2016 book list

It’s that time again, friends! Here’s what I’ve been reading in 2016: some nonfiction, a bunch of memoirs, some novels, a few plays, and a bit of Young Adult. Not too shabby, me thinks.

*Bel Canto, by Ann Patchett. (Actually read this at the end of 2015 but forgot to record it.) Slow and beautiful, hauntingly sad.

*Black Chalk, by Christopher J. Yates. Can’t remember it—Oh, wait! Yes, I can! A dark thriller that I thought so-so.

*The Art of Memoir, by Mary Karr. Some good (and comforting) writing nuggets (like, it took her months to write the first chapter of her memoir and find her voice), but I still prefer Bird by Bird.

*Hold Still: A Memoir with Photographs, by Sally Mann. I’m fascinated by her perspective on life, and her work: raw and evocative.

*Fates and Furies, by Lauren Groff. I don’t remember it, but my notes say: Not credible but interesting.

*All the Light We Cannot See, by Anthony Doerr. Good, but I wasn’t head over heels like everyone else.

*The Birchbark House, by Louise Erdich. Young adult (for book club). An okay, easy read.

*When Breath Becomes Air, by Paul Kalanithi. I appreciated the healthy perspective towards death, but I enjoyed his wife’s writing better than his.

*Tips: Ideas for Actors and Tips II: More Ideas for Actors, by Jon Jory. Extremely helpful. I only wished that I could’ve read this books before Outside Mullingar, not after.

*A Thousand Naked Strangers: A Paramedic’s Wild Ride to the Edge and Back, by Keven Hazzard. A fast, entertaining read. Informative, too, for a mother of an EMT.

*Who’s Afraid of Virginia Woolf? by Edward Albee. I read this play in two sittings. It left me gasping for air.

*Housekeeping, by Marilynne Robinson. (For book club.) Absolutely abhorred it, which is funny because so many respected friends loved it.

*On Acting: A Handbook for Today’s Unique American Actor, by Steven Breese. Excellent.

*A Streetcar Named Desire, by Tennessee Williams. My first time reading the play; I enjoyed it. 

*Seven Brief Lessons on Physics, by Carlo Rovelli. I didn’t understand most of it…but I read it!

*Small Blessings, by Martha Woodroof. (Name drop: the author is in one of my writing groups!) Likeable characters and enjoyable read. The book was set in a town not far from here, and I got a kick out of reading about familiar places within a novel.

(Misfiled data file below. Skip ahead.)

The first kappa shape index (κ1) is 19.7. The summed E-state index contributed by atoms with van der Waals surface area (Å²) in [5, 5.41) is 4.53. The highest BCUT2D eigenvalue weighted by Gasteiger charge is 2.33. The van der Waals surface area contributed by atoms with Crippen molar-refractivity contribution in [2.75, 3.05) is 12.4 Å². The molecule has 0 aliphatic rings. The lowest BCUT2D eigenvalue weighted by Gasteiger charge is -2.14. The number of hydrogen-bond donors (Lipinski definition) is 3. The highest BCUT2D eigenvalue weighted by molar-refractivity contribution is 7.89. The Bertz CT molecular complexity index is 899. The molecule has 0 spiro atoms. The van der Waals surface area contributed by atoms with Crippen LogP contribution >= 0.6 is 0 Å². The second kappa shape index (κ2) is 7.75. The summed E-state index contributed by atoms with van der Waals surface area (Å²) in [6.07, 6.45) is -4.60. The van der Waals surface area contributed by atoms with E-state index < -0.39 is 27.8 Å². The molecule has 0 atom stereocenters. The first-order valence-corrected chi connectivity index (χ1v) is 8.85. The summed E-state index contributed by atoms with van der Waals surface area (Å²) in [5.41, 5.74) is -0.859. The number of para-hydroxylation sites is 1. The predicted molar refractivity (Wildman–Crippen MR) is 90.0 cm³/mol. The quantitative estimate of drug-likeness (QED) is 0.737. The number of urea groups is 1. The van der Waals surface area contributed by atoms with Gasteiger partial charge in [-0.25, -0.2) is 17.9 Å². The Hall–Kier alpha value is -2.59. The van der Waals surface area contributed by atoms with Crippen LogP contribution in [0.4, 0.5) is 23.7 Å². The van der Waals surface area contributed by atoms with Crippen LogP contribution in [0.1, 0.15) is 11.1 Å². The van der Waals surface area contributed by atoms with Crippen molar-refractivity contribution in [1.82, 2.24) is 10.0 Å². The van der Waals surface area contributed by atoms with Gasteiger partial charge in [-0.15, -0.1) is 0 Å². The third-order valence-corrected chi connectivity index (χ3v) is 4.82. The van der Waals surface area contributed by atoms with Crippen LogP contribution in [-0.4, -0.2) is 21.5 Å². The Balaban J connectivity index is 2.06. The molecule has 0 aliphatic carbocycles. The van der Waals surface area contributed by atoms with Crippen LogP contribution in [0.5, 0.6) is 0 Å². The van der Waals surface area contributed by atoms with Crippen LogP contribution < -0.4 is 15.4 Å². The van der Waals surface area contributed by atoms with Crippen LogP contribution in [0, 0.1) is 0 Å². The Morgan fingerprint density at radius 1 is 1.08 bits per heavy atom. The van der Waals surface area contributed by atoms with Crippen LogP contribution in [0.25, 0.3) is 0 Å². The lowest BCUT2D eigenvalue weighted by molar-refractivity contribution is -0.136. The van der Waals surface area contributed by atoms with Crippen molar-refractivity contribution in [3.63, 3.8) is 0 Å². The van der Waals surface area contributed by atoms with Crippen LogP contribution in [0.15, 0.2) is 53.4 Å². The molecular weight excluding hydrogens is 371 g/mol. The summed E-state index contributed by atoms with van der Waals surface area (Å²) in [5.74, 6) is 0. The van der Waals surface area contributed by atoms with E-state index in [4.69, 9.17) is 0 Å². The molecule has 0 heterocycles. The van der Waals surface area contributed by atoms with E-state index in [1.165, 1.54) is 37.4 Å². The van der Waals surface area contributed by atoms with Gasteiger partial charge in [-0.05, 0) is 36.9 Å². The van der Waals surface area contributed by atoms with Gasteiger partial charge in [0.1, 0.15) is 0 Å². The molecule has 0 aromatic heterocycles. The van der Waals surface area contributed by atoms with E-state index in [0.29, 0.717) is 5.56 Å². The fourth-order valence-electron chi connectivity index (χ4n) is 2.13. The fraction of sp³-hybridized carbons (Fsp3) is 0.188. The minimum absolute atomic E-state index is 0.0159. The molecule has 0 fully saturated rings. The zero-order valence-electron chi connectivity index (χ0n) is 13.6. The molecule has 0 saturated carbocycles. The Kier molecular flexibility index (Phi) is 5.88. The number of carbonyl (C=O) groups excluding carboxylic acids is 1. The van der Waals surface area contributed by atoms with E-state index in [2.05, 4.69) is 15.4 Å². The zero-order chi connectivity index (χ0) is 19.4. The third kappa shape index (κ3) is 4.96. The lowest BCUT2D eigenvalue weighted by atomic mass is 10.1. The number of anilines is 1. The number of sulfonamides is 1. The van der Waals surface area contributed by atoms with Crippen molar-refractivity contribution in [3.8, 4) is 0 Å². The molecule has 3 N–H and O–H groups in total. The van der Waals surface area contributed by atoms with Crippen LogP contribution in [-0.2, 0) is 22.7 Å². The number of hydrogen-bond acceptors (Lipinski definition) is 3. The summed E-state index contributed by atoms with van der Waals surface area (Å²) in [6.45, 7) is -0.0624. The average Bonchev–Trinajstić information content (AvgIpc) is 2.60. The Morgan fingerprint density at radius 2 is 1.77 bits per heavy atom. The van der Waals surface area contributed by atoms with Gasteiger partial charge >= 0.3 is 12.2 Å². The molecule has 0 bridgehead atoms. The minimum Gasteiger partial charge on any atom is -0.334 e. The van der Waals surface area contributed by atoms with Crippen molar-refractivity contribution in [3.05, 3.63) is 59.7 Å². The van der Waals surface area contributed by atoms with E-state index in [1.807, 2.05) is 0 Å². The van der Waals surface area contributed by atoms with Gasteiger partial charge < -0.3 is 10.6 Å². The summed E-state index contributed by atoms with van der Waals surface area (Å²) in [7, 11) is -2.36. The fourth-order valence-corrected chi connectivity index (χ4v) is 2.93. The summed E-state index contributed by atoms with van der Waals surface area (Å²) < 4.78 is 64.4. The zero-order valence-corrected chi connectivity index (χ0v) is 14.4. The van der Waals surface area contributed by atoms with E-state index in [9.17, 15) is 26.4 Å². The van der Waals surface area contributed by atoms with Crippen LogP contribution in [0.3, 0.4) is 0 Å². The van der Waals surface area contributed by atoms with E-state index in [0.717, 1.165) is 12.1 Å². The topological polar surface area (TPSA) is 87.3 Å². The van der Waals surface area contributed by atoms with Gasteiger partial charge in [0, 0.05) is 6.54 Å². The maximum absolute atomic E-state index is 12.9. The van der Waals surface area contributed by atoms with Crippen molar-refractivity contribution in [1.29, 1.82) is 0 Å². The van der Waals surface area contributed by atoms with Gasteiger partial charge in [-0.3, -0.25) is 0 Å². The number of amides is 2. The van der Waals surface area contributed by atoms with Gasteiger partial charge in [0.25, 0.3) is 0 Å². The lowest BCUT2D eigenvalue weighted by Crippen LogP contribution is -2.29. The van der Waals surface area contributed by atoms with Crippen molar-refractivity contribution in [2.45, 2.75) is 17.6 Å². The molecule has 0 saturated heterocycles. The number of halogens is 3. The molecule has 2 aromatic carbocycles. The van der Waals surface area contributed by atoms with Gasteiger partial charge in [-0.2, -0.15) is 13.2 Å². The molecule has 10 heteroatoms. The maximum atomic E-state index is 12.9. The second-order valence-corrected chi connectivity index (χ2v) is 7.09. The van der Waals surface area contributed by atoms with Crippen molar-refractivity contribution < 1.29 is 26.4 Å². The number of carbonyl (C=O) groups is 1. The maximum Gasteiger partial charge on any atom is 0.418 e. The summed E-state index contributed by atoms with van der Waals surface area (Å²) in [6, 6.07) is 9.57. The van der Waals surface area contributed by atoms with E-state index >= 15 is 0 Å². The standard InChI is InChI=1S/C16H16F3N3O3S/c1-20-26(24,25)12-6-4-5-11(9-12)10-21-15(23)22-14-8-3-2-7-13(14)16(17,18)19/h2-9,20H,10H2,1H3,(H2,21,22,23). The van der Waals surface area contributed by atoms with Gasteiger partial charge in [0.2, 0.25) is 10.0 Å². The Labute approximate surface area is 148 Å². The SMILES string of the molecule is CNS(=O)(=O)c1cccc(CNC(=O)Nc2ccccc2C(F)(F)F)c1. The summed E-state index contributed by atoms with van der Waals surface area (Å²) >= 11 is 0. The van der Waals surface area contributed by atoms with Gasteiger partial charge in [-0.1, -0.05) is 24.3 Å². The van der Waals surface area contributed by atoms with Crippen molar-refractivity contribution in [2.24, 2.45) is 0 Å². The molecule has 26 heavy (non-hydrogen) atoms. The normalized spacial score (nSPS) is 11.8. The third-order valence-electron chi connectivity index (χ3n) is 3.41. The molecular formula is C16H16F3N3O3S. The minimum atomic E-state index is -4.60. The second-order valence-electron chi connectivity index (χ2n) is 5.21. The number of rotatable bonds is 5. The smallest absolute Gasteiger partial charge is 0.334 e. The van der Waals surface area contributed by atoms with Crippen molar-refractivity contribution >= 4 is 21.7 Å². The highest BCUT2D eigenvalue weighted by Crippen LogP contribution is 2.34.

*Infidel, by Ayaan Hirsi Ali. Challenging and paradigm shifting, I wish I could’ve read this one with my book club because it requires processing. I chewed over the ideas for months.

*The Forest for the Trees: An Editor’s Advice to Writers, by Betsy Lerner. Informative.

*Roll of Thunder, Hear My Cry, by Mildred D. Taylor. Required reading for my kids, so I read it, too. So, so good.

*The Silver Star, by Jeannette Walls. Can’t remember it.

*Lab Girl, by Hope Jahren. Excellent (though I skimmed some of the science parts). Gained new insight into bi-polar disease. Also, it made me want to plant an oak tree.

*A Story Lately Told, by Anjelica Huston. Dull and souless, but I was intrigued to learn Angelica is one of the actors in Transparent (which I loved).

*Hungry Heart, by Jennifer Weiner. The beginning was interesting, but after a bit it felt long-winded and whiny. By the end I was skimming whole pages.

*The Babylon Line, by Richard Greenberg. A play. Okay, but just that.

*Accelerando, by Lisa Loomer. A play. Complicated and slightly bizarre.

*Jesus Land: A Memoir, by Julia Scheeres. Powerful, dark, incredible. I felt like I was reading a nightmare; had to hurry through so I could end it and get on with my life. Highly recommend (but only if you’re emotionally stable, and even then, proceed with caution).

Up next: In the Sanctuary of Outcasts, by Neil White and then I’m open to (desperate for) recommendations. Fire away!